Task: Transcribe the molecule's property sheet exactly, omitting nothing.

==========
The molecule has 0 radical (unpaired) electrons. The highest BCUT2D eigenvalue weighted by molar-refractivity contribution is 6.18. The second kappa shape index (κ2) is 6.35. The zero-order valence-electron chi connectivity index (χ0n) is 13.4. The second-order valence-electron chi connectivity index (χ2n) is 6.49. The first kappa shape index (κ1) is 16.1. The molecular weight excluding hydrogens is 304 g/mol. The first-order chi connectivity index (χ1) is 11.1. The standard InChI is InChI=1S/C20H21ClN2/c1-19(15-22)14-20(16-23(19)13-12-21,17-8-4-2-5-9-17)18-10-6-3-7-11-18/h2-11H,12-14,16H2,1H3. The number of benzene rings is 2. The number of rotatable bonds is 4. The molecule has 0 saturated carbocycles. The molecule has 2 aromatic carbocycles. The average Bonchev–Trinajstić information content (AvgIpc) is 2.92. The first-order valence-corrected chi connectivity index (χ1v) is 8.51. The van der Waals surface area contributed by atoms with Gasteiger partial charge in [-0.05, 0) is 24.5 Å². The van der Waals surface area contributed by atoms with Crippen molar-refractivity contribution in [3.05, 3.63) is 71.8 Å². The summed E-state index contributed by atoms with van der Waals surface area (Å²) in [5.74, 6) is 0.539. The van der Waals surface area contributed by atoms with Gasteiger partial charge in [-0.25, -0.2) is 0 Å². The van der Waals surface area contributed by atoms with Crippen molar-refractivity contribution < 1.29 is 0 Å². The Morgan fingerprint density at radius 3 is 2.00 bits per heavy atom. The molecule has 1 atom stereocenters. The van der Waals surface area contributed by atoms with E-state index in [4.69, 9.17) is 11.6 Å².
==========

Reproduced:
The molecule has 0 radical (unpaired) electrons. The highest BCUT2D eigenvalue weighted by molar-refractivity contribution is 6.18. The second kappa shape index (κ2) is 6.35. The zero-order valence-electron chi connectivity index (χ0n) is 13.4. The second-order valence-electron chi connectivity index (χ2n) is 6.49. The first kappa shape index (κ1) is 16.1. The molecular weight excluding hydrogens is 304 g/mol. The first-order chi connectivity index (χ1) is 11.1. The standard InChI is InChI=1S/C20H21ClN2/c1-19(15-22)14-20(16-23(19)13-12-21,17-8-4-2-5-9-17)18-10-6-3-7-11-18/h2-11H,12-14,16H2,1H3. The number of benzene rings is 2. The number of rotatable bonds is 4. The molecule has 0 saturated carbocycles. The molecule has 2 aromatic carbocycles. The average Bonchev–Trinajstić information content (AvgIpc) is 2.92. The first-order valence-corrected chi connectivity index (χ1v) is 8.51. The van der Waals surface area contributed by atoms with Gasteiger partial charge in [-0.05, 0) is 24.5 Å². The van der Waals surface area contributed by atoms with Crippen molar-refractivity contribution in [3.05, 3.63) is 71.8 Å². The summed E-state index contributed by atoms with van der Waals surface area (Å²) in [5.74, 6) is 0.539. The van der Waals surface area contributed by atoms with Gasteiger partial charge in [-0.25, -0.2) is 0 Å². The van der Waals surface area contributed by atoms with Crippen molar-refractivity contribution < 1.29 is 0 Å². The Morgan fingerprint density at radius 3 is 2.00 bits per heavy atom. The molecule has 1 atom stereocenters. The van der Waals surface area contributed by atoms with E-state index in [4.69, 9.17) is 11.6 Å².